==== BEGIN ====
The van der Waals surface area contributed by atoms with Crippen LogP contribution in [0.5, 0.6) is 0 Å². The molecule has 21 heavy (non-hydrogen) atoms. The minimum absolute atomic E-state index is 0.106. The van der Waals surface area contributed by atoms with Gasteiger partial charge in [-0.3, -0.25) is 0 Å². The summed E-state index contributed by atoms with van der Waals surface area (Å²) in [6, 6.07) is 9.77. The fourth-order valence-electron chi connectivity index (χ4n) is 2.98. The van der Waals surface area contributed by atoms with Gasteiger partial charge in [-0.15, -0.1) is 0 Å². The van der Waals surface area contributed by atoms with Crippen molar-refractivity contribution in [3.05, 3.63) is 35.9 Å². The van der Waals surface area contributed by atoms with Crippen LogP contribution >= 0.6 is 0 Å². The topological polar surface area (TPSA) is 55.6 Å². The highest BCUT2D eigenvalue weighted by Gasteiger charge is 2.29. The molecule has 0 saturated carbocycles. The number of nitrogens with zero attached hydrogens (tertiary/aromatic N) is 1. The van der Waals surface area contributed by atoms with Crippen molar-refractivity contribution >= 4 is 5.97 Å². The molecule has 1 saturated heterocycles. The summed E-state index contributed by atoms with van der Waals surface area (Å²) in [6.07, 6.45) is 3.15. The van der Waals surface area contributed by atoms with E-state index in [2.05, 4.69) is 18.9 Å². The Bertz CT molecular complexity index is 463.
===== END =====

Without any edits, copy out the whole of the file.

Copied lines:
The van der Waals surface area contributed by atoms with Crippen LogP contribution in [0.5, 0.6) is 0 Å². The molecule has 21 heavy (non-hydrogen) atoms. The minimum absolute atomic E-state index is 0.106. The van der Waals surface area contributed by atoms with Gasteiger partial charge in [-0.3, -0.25) is 0 Å². The summed E-state index contributed by atoms with van der Waals surface area (Å²) in [6, 6.07) is 9.77. The fourth-order valence-electron chi connectivity index (χ4n) is 2.98. The van der Waals surface area contributed by atoms with Gasteiger partial charge in [-0.15, -0.1) is 0 Å². The van der Waals surface area contributed by atoms with Crippen molar-refractivity contribution in [3.05, 3.63) is 35.9 Å². The van der Waals surface area contributed by atoms with Crippen LogP contribution >= 0.6 is 0 Å². The topological polar surface area (TPSA) is 55.6 Å². The highest BCUT2D eigenvalue weighted by Gasteiger charge is 2.29. The molecule has 0 saturated carbocycles. The number of nitrogens with zero attached hydrogens (tertiary/aromatic N) is 1. The van der Waals surface area contributed by atoms with Crippen molar-refractivity contribution >= 4 is 5.97 Å². The molecule has 1 saturated heterocycles. The summed E-state index contributed by atoms with van der Waals surface area (Å²) in [6.07, 6.45) is 3.15. The van der Waals surface area contributed by atoms with E-state index in [2.05, 4.69) is 18.9 Å². The Bertz CT molecular complexity index is 463.